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Gold Falls, US Dollar and Yields Ease from Multi-Year Highs, Gold ETFs Continue to see Net Redemptions

GOLD PRICES edged lower in all major currencies except in the Japanese Yen, as the US dollar eased from a 20-year high and the US 2-year Treasury yields paused its rally at a 15-year high, amid gold ETFs seeing its 10th consecutive weekly net liquidation writes Atsuko Whitehouse at BullionVault.

Spot gold in US dollar fell 0.4% to $1730 per ounce Tuesday lunch time, after recovering from one-month lows of $1720 during the previous session. The yellow metal dropped 1.2% last Friday as Federal Reserve Chair Jerome Powell signalled that interest rates would keep rising and remain elevated for longer.
The Dollar index – a measure of the US currency's value versus its major peers – weakened slightly after hitting a 20-year high on Monday.
The US 2-year Treasury yield steadied on Tuesday, its highest since November 2007 just shy of 3.50%.
Meanwhile, the US 10-year Treasury yields – a benchmark rate for government as well as many finance and commercial borrowing cost – also steadied at 3.1%.
“Physically-backed gold ETF flows continue to see net redemptions,” tweeted John Reade, Chief Market Strategist at the World Gold Council (WGC).
Gold ETFs registered net outflows of 6.7 tonnes in the week ending 26 August, according to WGC data. This was the tenth consecutive week of net outflows - the longest streak of weekly outflows since Feb-Apr 2021. Global holdings now total 3,663 tonnes.
ETFs registered net outflows of 6.7t (US$375mn) in the week ending 26 Aug. Source: World Gold Council
Source: World Gold Council
“I was actually happy to see how Chair Powell's Jackson Hole speech was received,” Minneapolis Fed President Neel Kashkari said on Monday, reflecting on the sharp stock losses after Powell spoke.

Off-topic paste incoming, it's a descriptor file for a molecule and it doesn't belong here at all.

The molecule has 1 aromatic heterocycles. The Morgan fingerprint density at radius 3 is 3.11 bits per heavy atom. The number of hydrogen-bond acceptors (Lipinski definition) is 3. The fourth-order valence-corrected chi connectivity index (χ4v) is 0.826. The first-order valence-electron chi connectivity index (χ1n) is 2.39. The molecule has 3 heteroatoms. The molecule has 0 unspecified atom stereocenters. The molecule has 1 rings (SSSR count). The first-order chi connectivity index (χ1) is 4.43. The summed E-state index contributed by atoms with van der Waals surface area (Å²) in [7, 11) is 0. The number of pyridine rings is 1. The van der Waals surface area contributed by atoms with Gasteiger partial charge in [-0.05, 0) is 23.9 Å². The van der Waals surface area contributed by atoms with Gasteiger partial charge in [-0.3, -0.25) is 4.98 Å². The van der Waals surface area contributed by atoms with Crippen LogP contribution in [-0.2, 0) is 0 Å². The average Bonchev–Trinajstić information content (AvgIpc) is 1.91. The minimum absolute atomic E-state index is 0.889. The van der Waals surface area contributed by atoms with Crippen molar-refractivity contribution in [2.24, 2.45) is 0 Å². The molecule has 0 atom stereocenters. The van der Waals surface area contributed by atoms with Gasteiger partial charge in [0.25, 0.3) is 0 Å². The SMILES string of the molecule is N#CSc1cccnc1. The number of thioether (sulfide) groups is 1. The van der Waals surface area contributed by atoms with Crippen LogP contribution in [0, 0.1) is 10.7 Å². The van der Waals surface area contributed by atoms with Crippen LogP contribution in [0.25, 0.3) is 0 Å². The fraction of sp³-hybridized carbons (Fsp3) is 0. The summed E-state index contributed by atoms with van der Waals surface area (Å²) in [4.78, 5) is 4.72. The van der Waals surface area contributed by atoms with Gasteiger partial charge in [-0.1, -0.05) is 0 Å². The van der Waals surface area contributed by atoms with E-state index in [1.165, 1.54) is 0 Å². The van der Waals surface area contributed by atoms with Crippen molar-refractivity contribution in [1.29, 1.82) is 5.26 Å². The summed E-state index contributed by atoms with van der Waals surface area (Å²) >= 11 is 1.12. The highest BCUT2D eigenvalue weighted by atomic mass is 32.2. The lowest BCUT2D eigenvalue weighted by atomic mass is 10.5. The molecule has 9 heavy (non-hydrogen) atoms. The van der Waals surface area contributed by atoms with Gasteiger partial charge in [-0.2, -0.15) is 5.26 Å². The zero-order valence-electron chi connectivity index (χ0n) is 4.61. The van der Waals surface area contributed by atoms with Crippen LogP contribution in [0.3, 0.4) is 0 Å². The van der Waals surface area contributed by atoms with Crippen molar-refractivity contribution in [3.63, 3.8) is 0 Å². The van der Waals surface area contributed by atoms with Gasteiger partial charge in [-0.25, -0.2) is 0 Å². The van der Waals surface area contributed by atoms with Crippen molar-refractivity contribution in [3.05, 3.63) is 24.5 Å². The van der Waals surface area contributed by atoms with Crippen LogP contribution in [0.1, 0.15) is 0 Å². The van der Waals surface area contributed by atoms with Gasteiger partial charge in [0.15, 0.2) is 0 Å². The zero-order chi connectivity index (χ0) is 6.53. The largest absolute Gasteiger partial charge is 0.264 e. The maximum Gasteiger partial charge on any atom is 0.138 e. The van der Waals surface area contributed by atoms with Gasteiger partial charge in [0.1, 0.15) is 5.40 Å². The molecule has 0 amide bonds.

“People now understand the seriousness of our commitment to getting inflation back down to 2%.” 
European stocks rose on Tuesday, as the Stoxx 600 pared some of the losses made during the last session which hit a one-month low. 
US futures also rallied, signalling a break in the equity slump that began last Friday when the Fed’s Chair Powell stressed the central bank is willing to let the economy suffer to cool price pressures.
According to derivatives exchange the CME's FedWatch Tool, traders in Fed Funds futures today priced in nearly 70% probability of 75 basis points rate rise at the next meeting, scheduled on 20th and 21st September 2022. It however receded from as much as 75% on Monday.
Meanwhile, traders see better than 50% odds for 75 basis points move by the European Central Bank after policymakers made the case for a large move to tame inflation four times above their target at the Fed’s annual symposium in Jackson Hole.
"Both the likelihood and the cost of current high inflation becoming entrenched in expectations are uncomfortably high," European Central Bank Executive Board member Isabel Schnabel said. 
"In this environment, central banks need to act forcefully." 
The European Central Bank’s chief Economist, however, cast doubt on a record 75 basis points rate hike next week, suggesting the European Central Bank should raise interest rates step by step as it would give time to learn more about how the economy is progressing. 
Gold priced in Euros went down to a 4-week low of €1728, as the Euro continued to rise against the US dollar, adding to Monday’s 0.32% rally, its biggest in almost three weeks. 
The Euro was also helped by a retreat in European gas prices after German economy minister Robert Habbeck said the country was filling gas storage facilities faster than expected.
The UK gold price in Pounds per ounce held firm at around £1480, amid British government bonds being on course for their biggest monthly fall since 1994 with yields climbing to multi-year highs, as surging energy prices create a perfect storm of higher inflation, tighter monetary policy and the prospect of greater government borrowing.
Gold prices in JPY, meanwhile, edged higher 0.2% to ¥7707 per gram, as the Japanese Yen continued to slide toward the key psychological 140 per dollar level with traders refocusing on Japan’s interest-rate gap with the rest of the world.   
Bank of Japan Governor Haruhiko Kuroda said, “we have no choice other than continued monetary easing until wages and prices rise in a stable and sustainable manner,” pointing to 2.4% inflation in Japan, which are almost wholly caused by the international commodity price hike, energy and food. 
The yen has tumbled close to 4% this month and traded around the 138.50 level on Tuesday, a 24-year low reached last month.


Atsuko Whitehouse is the Head of the Japanese Market at BullionVault and the Editor of Japanese GoldNews.

See all articles by Atsuko Whitehouse here.

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